So, which accounting methodology is right?

They are all theoretically “right” in that different accounting firms would likely sign off on each of these as consistent with GAAP. But, at the same time, they are all “wrong” in that none actually tells LPs anything about what a company like Slack will ultimately be worth to the fund when it ultimately goes public or gets sold and the proceeds of those events are distributed back to LPs.

Here’s some more context to really understand VC valuations:

First, this is such a significant issue in our world that at least half of the conversations we have with our LPs is comparing our unrealized “marks” to those of other venture firms who have the same company in their portfolio. Since we primarily use the OPM model, our marks are deliberately more conservative and — according to our LPs — are lower than other firms who use different methods.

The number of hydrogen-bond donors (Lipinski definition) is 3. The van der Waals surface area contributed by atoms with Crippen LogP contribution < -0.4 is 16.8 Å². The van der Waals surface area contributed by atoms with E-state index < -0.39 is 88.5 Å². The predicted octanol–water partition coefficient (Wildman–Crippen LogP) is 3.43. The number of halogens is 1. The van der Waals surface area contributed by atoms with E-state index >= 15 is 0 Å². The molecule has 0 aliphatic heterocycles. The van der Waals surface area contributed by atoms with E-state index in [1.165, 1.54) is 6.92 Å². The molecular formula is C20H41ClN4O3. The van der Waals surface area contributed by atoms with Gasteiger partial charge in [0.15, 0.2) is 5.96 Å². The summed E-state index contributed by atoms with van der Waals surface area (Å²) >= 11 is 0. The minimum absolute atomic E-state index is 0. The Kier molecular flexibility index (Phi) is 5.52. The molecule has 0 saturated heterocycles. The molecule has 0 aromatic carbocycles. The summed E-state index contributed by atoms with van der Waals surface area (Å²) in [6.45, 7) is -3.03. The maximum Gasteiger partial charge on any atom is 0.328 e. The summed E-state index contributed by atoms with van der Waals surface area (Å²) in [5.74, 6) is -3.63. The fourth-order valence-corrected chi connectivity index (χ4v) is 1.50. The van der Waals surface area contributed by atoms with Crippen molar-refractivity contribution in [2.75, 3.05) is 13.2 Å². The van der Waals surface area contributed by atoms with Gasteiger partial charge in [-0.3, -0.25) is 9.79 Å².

None of the benchmarking firms in the industry adjust valuations based on the differing methods used by firms, so any comparison of results is inherently apples-to-oranges.

Second, “marks” are just that: They reflect theoretical, unrealized gains as of a single point in time. As one of our LPs consistently says, “I can’t spend unrealized gains.” The only thing that matters in this business are actual, realized, and distributed returns to LPs — which is why Sequoia Capital, one of the most respected venture capital firms, specifically tells its LPs to ignore unrealized gains and focus only on the cost of the investments and the actual gains distributed to LPs.